Business & Economics Book Reviews (page 175)

Released: Sept. 12, 2000

"Clear, convincing, well-crafted. (22 b&w illustrations)"
A lucid examination of the recent trend in ethnic marketing that has become "an industry in its own right." Read full book review >
Released: Sept. 5, 2000

"If such changes are not made, the authors insist, democratic society will collapse, as it always does when 'taxes fall most onerously on those least able to pay.'"
An altogether rare bird: a book meant for a popular audience that actually speaks kindly of the IRS. Read full book review >

Released: Sept. 1, 2000

"An ambitious and balanced collection that preaches both courage and caution in the face of unprecedented change."
How does globalization affect capitalism? Experts approach the many facets of this question as they assess our increasingly international economy. Read full book review >
Released: Sept. 1, 2000

"Sharply drawn and deeply depressing, Freeland's tale is missing only a whining country-and-western soundtrack to complete its doleful atmosphere."
The sorry story of the fiasco known as the Russian capitalist economy, thoroughly if at times crassly told by correspondent Freeland. Read full book review >
THE BUSINESS OF BOOKS by Andre Schiffrin
Released: Sept. 1, 2000

"This is a jolting reminder what has been lost and what was once possible in publishing—and an important story for anyone interested in the future of reading."
An unsentimental look at the corrupting influence of money on book publishing. Read full book review >

Released: Aug. 18, 2000

"An important book that forthrightly confronts and questions conventional wisdom."
An impassioned but meticulously argued plea for African Americans to address the three basic problems—identified by the author as separatism, anti-intellectualism, and "a cult of victimology"—largely responsible for "keeping black Americans eternally America's case apart." Read full book review >
Released: Aug. 7, 2000

"Frivolous utopian schemes that provide little in the way of practical remedies or moral challenges to a complex problem."
Czech, a conservation biologist with the US Fish and Wildlife Service, pleads for an end to the American gospel of economic growth—which, he claims, is now defiling our quality of life and endangering the futures of our grandchildren. Read full book review >
Released: Aug. 1, 2000

"Not a definitive study of the profession, but simply one woman's tale of table service and, equally, of her lovers, her friends, and her family. Served with a smile."
A fresh new writer and seasoned waitress will be your server for this memoir of a life measured out with coffee spoons. It's not the same story as Prufrock's. Read full book review >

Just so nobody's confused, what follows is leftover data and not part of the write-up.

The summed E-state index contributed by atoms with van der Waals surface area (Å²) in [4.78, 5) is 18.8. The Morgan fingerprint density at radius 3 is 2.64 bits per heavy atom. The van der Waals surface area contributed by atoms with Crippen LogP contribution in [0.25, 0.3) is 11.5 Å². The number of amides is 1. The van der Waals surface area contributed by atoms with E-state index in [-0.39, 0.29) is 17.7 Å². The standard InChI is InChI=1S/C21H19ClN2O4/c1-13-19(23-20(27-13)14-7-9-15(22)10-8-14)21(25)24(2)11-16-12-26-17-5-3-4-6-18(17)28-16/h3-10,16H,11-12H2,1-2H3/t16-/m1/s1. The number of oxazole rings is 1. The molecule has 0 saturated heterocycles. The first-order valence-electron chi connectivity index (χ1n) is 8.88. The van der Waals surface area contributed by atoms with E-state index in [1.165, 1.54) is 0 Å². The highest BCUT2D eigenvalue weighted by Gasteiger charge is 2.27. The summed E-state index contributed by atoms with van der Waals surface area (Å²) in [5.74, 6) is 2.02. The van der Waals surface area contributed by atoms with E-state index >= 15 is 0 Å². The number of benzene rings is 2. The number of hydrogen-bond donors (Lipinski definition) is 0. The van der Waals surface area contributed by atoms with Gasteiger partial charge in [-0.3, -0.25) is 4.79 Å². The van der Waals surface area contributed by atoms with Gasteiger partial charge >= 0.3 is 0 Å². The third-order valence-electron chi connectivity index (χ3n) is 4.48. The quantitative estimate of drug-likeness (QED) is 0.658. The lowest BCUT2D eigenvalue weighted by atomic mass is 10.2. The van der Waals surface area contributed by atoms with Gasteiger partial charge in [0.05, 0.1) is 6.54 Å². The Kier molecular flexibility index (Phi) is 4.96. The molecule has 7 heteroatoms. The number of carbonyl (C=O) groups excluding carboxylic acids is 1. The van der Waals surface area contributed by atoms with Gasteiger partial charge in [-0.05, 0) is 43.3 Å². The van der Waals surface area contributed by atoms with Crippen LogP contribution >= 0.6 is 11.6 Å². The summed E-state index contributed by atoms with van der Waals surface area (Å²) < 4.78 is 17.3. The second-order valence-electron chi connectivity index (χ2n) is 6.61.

Released: Aug. 1, 2000

"While Book's claim that women have created a new model of business leadership needs greater substantiation, these easy-reading portraits of dynamic winners do provide young career women with encouraging role models."
Asserting that a "new leadership paradigm" has emerged, a journalist offers breezy, admiring profiles of women executives to illustrate how their working styles differ from those of successful men. Read full book review >
Released: July 31, 2000

"A provocative if somewhat unfocused look at a subject near and dear to everyone."
Even for those who rarely think beyond their next meal, food is an inescapable part of the future. Here, a British biologist tries to foretell what's likely to end up on our table in years to come. Read full book review >
Released: July 20, 2000

"Conservative in bent, expansive in scope, sedulous in scholarship, often wise and wonderful. (16 pages b&w photos, not seen)"
A rigorous, engaging assessment of the impressive post-WWII economic growth in the US by the late business historian Sobel (Coolidge, 1998, etc.). Read full book review >
SEX AND REAL ESTATE by Marjorie Garber
Released: July 5, 2000

"An inventive, erudite analysis from a scholar and homeowner."
Mixing cultural criticism with a belletristic style of writing, Garber (English/Harvard) argues that people love their houses as truly and as passionately as each other. Read full book review >
Kirkus Interview
Katey Sagal
author of GRACE NOTES
April 10, 2017

In her memoir Grace Notes, actress and singer/songwriter Katey Sagal takes you through the highs and lows of her life, from the tragic deaths of her parents to her long years in the Los Angeles rock scene, from being diagnosed with cancer at the age of twenty-eight to getting her big break on the fledgling FOX network as the wise-cracking Peggy Bundy on the beloved sitcom Married…with Children. Sparse and poetic, Grace Notes is an emotionally riveting tale of struggle and success, both professional and personal: Sagal’s path to sobriety; the stillbirth of her first daughter, Ruby; motherhood; the experience of having her third daughter at age 52 with the help of a surrogate; and her lifelong passion for music. “While this book is sure to please the author’s many fans, its thoughtful, no-regrets honesty will no doubt also appeal to readers of Hollywood memoirs seeking substance that goes beyond gossip and name-dropping,” our critic writes. “A candid, reflective memoir.” View video >